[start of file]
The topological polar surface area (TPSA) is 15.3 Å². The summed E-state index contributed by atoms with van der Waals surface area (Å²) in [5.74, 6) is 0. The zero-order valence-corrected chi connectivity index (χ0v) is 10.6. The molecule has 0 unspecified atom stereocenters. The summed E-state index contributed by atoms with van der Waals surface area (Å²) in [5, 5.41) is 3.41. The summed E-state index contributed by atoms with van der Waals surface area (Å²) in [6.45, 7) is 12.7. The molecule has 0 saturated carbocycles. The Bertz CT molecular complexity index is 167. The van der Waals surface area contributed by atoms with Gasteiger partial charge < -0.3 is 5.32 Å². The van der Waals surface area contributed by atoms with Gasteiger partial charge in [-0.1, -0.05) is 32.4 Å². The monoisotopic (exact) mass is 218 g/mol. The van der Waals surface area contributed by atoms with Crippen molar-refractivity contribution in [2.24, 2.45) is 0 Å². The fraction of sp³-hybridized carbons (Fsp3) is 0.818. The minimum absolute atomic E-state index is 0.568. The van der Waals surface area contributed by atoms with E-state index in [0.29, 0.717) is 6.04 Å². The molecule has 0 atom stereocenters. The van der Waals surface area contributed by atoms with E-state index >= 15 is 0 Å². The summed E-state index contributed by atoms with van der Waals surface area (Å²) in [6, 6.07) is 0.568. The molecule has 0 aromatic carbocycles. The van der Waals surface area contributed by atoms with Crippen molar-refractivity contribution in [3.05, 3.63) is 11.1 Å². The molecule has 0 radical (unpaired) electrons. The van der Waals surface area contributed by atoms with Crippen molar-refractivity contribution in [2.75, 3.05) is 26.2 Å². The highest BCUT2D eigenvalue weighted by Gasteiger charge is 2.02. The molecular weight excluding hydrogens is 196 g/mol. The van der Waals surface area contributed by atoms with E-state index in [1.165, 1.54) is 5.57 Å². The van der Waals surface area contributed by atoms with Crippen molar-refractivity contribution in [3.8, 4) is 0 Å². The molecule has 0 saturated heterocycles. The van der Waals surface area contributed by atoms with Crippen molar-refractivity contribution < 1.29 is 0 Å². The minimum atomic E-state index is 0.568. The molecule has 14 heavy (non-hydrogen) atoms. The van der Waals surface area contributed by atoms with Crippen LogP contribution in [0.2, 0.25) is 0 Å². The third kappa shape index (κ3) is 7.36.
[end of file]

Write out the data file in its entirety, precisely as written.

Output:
The topological polar surface area (TPSA) is 15.3 Å². The summed E-state index contributed by atoms with van der Waals surface area (Å²) in [5.74, 6) is 0. The zero-order valence-corrected chi connectivity index (χ0v) is 10.6. The molecule has 0 unspecified atom stereocenters. The summed E-state index contributed by atoms with van der Waals surface area (Å²) in [5, 5.41) is 3.41. The summed E-state index contributed by atoms with van der Waals surface area (Å²) in [6.45, 7) is 12.7. The molecule has 0 saturated carbocycles. The Bertz CT molecular complexity index is 167. The van der Waals surface area contributed by atoms with Gasteiger partial charge < -0.3 is 5.32 Å². The van der Waals surface area contributed by atoms with Gasteiger partial charge in [-0.1, -0.05) is 32.4 Å². The monoisotopic (exact) mass is 218 g/mol. The van der Waals surface area contributed by atoms with Crippen molar-refractivity contribution in [2.24, 2.45) is 0 Å². The fraction of sp³-hybridized carbons (Fsp3) is 0.818. The minimum absolute atomic E-state index is 0.568. The van der Waals surface area contributed by atoms with E-state index in [0.29, 0.717) is 6.04 Å². The molecule has 0 atom stereocenters. The van der Waals surface area contributed by atoms with E-state index >= 15 is 0 Å². The summed E-state index contributed by atoms with van der Waals surface area (Å²) in [6, 6.07) is 0.568. The molecule has 0 aromatic carbocycles. The van der Waals surface area contributed by atoms with Crippen molar-refractivity contribution in [3.05, 3.63) is 11.1 Å². The molecule has 0 radical (unpaired) electrons. The van der Waals surface area contributed by atoms with Crippen molar-refractivity contribution in [2.75, 3.05) is 26.2 Å². The highest BCUT2D eigenvalue weighted by Gasteiger charge is 2.02. The molecular weight excluding hydrogens is 196 g/mol. The van der Waals surface area contributed by atoms with E-state index in [1.165, 1.54) is 5.57 Å². The van der Waals surface area contributed by atoms with Crippen molar-refractivity contribution in [3.8, 4) is 0 Å². The molecule has 0 saturated heterocycles. The van der Waals surface area contributed by atoms with Crippen molar-refractivity contribution < 1.29 is 0 Å². The minimum atomic E-state index is 0.568. The molecule has 14 heavy (non-hydrogen) atoms. The van der Waals surface area contributed by atoms with Crippen LogP contribution in [0.2, 0.25) is 0 Å². The third kappa shape index (κ3) is 7.36.